KARACHI: Cement, agribusiness, power and sugar sectors remained the top contributors to non-performing loans (NPLs) of banking sector during the last year, according to independent research reports.
Most of the increase in bad loans came from the cement sector (49 percent) followed by agribusiness (27 percent) and the production and transmission of energy (25 percent), according to Taurus Securities.
The rise in NPLs could have been higher, if the State Bank of Pakistan had not allowed banks to consider the deferment and restructuring and rescheduling of loans on borrowers’ request, analysts said.
NPLs of banking sector increased to 9.2 percent of total loans in December last year from 8.6 percent a year ago, although banks were expected to manage infections with the government’s support.
The provision to NPLs stood at 88.3 percent at the end of December, compared with 81.4 percent in the same period of 2019, according to the central bank’s data.
Mustafa Mustansir, head of research at Taurus Securities Limited told The News that banks have already proactively booked general provisions as well as provided for risky exposures on a subjective basis last year. So, the current coverage levels are adequate
“We don’t think NPLs would surge so much because of ongoing economic recovery. In fact, banks have even reported that those customers who availed COVID related reliefs are also making payments on time,” Mustansir said.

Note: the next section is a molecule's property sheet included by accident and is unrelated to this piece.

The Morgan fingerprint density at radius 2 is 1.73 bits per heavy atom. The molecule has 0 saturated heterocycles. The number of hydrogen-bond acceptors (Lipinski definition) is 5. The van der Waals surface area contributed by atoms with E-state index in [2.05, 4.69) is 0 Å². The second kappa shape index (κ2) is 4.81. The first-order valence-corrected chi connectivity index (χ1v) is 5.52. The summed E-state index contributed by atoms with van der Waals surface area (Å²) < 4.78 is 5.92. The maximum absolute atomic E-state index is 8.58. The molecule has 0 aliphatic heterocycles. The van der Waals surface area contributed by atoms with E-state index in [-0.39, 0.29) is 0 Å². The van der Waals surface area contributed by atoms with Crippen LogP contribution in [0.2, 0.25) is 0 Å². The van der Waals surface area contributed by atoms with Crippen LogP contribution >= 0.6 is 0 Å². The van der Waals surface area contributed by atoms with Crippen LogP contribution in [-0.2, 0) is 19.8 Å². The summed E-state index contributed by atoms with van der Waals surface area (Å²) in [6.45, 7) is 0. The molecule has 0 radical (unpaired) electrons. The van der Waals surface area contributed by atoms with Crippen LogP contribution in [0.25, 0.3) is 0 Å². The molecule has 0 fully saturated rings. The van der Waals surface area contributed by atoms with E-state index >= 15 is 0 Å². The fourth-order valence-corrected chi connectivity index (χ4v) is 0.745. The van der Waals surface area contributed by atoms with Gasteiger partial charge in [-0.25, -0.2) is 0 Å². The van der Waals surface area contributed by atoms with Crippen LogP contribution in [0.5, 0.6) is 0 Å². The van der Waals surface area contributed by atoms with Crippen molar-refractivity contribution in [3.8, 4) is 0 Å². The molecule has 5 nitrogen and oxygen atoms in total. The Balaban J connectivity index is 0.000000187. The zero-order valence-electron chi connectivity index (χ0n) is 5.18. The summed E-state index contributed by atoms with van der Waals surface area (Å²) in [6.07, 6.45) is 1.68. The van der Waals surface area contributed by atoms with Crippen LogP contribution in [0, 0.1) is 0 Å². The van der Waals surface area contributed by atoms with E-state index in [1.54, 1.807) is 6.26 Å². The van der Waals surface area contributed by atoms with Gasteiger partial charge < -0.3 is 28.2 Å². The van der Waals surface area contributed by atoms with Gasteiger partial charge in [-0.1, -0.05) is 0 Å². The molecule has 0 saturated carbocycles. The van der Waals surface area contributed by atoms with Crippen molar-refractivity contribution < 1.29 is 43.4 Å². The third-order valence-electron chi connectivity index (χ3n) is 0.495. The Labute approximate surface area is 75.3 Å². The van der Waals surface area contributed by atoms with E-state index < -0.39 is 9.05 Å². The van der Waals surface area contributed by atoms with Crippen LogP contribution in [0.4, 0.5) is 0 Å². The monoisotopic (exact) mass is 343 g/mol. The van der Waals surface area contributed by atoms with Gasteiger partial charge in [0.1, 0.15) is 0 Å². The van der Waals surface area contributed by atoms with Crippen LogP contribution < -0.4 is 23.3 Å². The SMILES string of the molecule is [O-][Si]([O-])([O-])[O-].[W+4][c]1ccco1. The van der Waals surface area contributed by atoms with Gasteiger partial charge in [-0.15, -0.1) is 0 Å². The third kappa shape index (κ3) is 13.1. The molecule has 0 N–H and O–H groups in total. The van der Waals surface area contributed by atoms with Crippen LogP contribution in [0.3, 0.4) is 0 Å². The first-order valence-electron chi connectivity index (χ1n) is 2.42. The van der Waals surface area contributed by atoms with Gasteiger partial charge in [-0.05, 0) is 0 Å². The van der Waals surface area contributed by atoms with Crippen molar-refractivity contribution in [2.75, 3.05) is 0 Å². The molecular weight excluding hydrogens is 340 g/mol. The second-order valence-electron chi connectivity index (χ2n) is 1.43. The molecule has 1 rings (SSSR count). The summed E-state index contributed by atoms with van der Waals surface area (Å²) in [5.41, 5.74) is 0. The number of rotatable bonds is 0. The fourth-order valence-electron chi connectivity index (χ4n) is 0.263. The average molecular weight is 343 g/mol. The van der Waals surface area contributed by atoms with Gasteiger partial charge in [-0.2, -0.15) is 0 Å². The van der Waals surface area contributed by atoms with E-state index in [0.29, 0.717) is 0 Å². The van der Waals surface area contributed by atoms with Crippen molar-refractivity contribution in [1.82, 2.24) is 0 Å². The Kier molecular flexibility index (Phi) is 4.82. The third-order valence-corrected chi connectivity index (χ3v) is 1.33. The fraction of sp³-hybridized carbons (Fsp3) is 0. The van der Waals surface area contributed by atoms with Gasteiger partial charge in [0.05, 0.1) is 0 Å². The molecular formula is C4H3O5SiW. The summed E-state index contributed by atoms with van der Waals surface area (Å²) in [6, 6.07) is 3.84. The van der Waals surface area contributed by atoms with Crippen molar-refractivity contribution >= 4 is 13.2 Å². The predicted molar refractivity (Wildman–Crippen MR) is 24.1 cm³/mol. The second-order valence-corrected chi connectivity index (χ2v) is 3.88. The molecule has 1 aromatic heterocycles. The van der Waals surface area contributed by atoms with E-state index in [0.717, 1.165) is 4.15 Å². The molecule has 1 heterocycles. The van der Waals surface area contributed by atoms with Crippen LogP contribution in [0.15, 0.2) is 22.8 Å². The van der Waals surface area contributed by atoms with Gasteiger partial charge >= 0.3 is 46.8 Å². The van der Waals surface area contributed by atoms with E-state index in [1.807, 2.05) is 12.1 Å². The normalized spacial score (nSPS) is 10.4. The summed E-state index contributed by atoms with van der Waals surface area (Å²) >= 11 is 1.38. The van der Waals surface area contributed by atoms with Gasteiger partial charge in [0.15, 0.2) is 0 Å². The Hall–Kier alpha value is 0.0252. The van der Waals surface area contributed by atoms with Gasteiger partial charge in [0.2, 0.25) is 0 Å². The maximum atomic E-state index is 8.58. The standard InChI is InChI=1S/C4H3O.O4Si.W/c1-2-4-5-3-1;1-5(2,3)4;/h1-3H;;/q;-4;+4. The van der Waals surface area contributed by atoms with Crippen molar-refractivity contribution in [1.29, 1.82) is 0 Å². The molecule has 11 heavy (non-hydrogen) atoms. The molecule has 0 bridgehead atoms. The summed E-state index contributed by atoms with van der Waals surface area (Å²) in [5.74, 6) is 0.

Over the past three years, electronics sector’s infection swelled from 15.7 percent to 20.7 percent, while textile sector ratio has improved to 14.7 percent from 22 percent, according to the Topline Securities.
Electronics, sugar, textile, agribusiness, and automobile sectors were the top contributors to non-performing loans of banking sector between Jun 2017 and June 2020, it said.
Banks and development finance institutions deferred and restructured loans worth Rs910.7 billion as of April 2 to the borrowers struggling to service their debts amid COVID-19 lockdown.
The deferred loans totaled Rs657 billion, whereas Rs253 billion worth of loans were restructured by the financial institutions during March to April.
Further guidance from most banks is that they do not anticipate any significant deterioration in asset quality because of the economic recovery momentum, Mustansir added.
“As long as we don't have an economic lockdown we will remain on track for economic growth and so buildup in NPLs would be manageable also.”
Banks made provisions of Rs71.3 billion during the first half of 2020, more than double the amount of Rs32.2 billion in the corresponding period last year, said a SBP’s report.
The banking sector remains stable with adequate capital buffers and liquidity. The average capital adequacy ratio stood at 18.6 percent in December 2020, compared with 17 percent a year earlier.
Islamabad: Pakistan Telecommunication Authority has renewed Jazz License due for renewal since 2019 after dismissal...
ISLAMABAD: Pakistan Telecommunication Company Limited profit increased 41 percent to Rs1.925 billion during the...
KARACHI: Byco Petroleum Pakistan Limited was given the ‘best place to work’ award 2021 at an event in Karachi, a...
KARACHI: Gold rates in the local market rose by Rs1,700 per tola on Monday. According to data released by All...
Beijing: China´s economic growth slowed more than expected in the third quarter, official data showed on Monday, as a...
LAHORE: It has been observed that small and medium industries lag behind in growth compared with the large-scale...